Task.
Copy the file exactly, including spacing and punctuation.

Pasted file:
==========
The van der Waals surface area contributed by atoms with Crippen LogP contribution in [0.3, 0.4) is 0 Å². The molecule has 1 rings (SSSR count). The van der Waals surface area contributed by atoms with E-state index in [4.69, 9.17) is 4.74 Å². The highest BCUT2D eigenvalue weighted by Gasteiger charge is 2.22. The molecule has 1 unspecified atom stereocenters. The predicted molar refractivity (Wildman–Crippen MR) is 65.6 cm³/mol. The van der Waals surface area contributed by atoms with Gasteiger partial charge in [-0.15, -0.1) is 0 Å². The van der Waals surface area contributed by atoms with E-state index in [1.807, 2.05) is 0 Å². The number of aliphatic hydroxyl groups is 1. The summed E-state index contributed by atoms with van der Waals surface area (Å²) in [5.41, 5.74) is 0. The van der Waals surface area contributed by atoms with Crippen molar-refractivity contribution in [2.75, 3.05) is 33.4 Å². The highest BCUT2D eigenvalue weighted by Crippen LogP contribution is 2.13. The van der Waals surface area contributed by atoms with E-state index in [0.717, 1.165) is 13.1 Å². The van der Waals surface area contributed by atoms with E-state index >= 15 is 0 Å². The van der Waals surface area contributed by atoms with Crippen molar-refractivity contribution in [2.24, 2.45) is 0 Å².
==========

The van der Waals surface area contributed by atoms with Crippen LogP contribution in [0.3, 0.4) is 0 Å². The molecule has 1 rings (SSSR count). The van der Waals surface area contributed by atoms with E-state index in [4.69, 9.17) is 4.74 Å². The highest BCUT2D eigenvalue weighted by Gasteiger charge is 2.22. The molecule has 1 unspecified atom stereocenters. The predicted molar refractivity (Wildman–Crippen MR) is 65.6 cm³/mol. The van der Waals surface area contributed by atoms with Gasteiger partial charge in [-0.15, -0.1) is 0 Å². The van der Waals surface area contributed by atoms with E-state index in [1.807, 2.05) is 0 Å². The number of aliphatic hydroxyl groups is 1. The summed E-state index contributed by atoms with van der Waals surface area (Å²) in [5.41, 5.74) is 0. The van der Waals surface area contributed by atoms with Crippen molar-refractivity contribution in [2.75, 3.05) is 33.4 Å². The highest BCUT2D eigenvalue weighted by Crippen LogP contribution is 2.13. The van der Waals surface area contributed by atoms with E-state index in [0.717, 1.165) is 13.1 Å². The van der Waals surface area contributed by atoms with E-state index >= 15 is 0 Å². The van der Waals surface area contributed by atoms with Crippen molar-refractivity contribution in [2.24, 2.45) is 0 Å².